Experience tells you how to run a software project the best way, how to get out of a bind, how to write code that survives in the wild. They may be creative or may not be so. Maybe you're looking for a PhD?

I haven't found the Microsoft / Google interviewing technique very useful. I basically just look for people that CAN learn, have a proven track record of learning, and are willing to learn.

Expecting a candidate to tell you right then and there what you want to hear is not a very effective selection criteria (it can also scare away good people from your company).

Comment: Musk vs Jobs (Score 1) 181

by cowdung (#48128339) Attached to: The Cult of Elon Musk Shines With Steve Jobs' Aura

Jobs took on the pc industry and lost. But helped introduce a lot of great technologies in the PC industry. They also got it started.
Jobs took introduced the GUI that was largely ignored until Windows was popularized in the early 90s.
Jobs took on the music industry and unblocked the online music market.
Jobs took on the cellphone market and beat the incumbents.
He created the tablet market (even though MS created it first).

Musk revolutionized online Payments with PayPal.
Musk took on the Car industry and unblocked Electric Cars, something consumers want but Big Oil hates. Today everyone dreams of having an electric car.
Must took on the Energy market with SolarCity. Some success but nothing revolutionary.
Musk took on the entrenched, overpriced, bureaucratic, an dead US Space industry and brought it back to life. He's taken the lead in developing cheap alternatives to orbit.

Jobs ultimate success moment was the iPod / iTunes, the creation of a toy and fashion accessory. And its follow up toy/fashion accessory the iPhone and the iPad.
Musk may well be remembered as the guy that gave us electric cars and the guy that got us to Mars (TBD) and gave the little guy a key tool to start an online business (ie. the eBay killer app)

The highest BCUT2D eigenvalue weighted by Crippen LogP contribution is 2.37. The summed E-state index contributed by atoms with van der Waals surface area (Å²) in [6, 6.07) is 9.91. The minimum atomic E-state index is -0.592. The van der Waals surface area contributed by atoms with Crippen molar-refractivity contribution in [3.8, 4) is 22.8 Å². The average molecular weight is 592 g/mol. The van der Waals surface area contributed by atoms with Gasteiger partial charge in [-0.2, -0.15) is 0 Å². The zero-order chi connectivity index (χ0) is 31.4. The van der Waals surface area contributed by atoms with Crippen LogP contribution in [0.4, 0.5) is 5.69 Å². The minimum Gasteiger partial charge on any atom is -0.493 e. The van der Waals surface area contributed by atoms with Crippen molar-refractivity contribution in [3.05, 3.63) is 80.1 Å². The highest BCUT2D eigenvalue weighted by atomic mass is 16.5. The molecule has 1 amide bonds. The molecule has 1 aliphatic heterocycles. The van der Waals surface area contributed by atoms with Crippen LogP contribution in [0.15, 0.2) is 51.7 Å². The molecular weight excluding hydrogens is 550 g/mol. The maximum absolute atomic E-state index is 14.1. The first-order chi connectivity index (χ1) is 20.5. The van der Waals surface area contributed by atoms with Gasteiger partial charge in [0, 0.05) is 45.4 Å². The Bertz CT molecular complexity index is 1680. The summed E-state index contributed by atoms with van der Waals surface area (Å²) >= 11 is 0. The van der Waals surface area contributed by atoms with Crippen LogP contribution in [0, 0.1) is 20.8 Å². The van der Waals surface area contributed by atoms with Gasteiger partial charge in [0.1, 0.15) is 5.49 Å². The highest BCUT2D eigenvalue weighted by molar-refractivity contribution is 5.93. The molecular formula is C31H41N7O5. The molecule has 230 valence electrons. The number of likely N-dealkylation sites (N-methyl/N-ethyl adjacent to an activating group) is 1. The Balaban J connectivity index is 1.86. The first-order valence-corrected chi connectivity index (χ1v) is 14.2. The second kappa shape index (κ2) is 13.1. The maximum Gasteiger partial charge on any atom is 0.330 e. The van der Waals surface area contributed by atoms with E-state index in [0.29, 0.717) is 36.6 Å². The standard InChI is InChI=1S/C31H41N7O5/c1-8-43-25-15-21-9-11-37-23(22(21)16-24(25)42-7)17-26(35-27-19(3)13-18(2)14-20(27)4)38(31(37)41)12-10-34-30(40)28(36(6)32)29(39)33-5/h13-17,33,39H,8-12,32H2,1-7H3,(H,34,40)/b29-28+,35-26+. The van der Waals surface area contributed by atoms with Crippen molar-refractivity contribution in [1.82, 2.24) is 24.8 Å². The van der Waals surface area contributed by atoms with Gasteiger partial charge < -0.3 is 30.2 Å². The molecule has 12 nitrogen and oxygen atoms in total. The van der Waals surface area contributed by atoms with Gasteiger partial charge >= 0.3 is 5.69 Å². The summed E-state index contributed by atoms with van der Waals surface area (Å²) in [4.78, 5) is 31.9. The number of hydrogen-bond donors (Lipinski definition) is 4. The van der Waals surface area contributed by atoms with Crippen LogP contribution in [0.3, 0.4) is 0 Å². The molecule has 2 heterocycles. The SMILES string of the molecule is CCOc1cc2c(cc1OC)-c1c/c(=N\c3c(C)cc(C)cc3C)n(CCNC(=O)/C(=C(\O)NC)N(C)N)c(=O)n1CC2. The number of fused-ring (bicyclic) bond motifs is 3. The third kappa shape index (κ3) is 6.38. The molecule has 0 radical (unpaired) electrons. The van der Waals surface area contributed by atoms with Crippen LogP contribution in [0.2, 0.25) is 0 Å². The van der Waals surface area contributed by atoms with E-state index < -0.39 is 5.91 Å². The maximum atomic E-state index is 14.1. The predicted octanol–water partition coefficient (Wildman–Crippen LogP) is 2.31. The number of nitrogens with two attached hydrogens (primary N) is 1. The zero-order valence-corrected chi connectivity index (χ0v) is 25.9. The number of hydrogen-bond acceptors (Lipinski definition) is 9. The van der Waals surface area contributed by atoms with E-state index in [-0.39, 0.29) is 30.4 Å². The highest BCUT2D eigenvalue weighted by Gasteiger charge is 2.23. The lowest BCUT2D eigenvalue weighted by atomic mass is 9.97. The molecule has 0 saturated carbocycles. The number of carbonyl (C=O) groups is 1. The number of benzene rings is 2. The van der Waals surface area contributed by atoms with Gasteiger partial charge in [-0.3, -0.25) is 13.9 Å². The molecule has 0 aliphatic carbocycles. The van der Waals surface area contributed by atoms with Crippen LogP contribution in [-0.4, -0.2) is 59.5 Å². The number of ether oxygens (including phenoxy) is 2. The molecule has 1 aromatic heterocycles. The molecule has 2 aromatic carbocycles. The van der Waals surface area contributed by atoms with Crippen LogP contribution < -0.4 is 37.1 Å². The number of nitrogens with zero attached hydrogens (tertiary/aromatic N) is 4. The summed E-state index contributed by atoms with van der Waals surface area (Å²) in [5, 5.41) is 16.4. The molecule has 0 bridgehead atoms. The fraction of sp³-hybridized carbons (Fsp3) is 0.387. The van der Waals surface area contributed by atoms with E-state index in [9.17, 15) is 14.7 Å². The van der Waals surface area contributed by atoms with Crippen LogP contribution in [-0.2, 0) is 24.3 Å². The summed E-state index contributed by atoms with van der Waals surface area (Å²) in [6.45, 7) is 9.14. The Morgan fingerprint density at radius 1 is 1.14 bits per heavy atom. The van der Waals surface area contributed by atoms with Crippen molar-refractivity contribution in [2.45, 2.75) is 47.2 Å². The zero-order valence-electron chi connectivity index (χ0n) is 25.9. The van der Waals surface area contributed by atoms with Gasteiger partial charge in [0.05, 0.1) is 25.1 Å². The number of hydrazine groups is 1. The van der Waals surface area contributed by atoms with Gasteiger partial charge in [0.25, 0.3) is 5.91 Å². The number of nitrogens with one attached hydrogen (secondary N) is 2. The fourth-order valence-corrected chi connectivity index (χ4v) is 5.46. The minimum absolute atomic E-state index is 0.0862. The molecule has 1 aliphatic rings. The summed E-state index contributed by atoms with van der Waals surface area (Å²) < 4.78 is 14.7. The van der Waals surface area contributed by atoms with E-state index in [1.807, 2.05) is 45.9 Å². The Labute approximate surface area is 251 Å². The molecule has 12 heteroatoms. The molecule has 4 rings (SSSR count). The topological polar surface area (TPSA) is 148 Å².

Comment: Stopping the race to the bottom (Score 2) 180

by cowdung (#47591165) Attached to: How Many Members of Congress Does It Take To Pass a $400MM CS Bill?

I applaud this effort.

I recently toured 14 campuses in the US and it is clear to me that Engineering and Science is a low priority for most american youth based on the comments I heard from students and tour guides. Also, movies and tv shows keep portraying scientists, engineers and computer people as weird and devoid of social life.

If the US is to continue to be a country of innovation it needs to inform its youth that the highest demand jobs are those that involve MATH and Science and Engineering. It needs to give these subjects a higher priority in the curriculum. Because it is through these subjects that people will be able to BUILD the future.

Its nice that so many people are in to art history, or sociology, or communications. But what the economy needs is innovators that can bring technological solutions to make the world a better place. The salary discrepancies clearly show this.

Teaching programming will help students model and understand the world and to solve its technological problems.

70% of the youth in Asia chose Science and Engineering jobs. In the Americas the trend is the opposite only about 30% chose these fields. No wonder so many work at Walmart and are wondering if higher education is worth the investment.

Byte your tongue.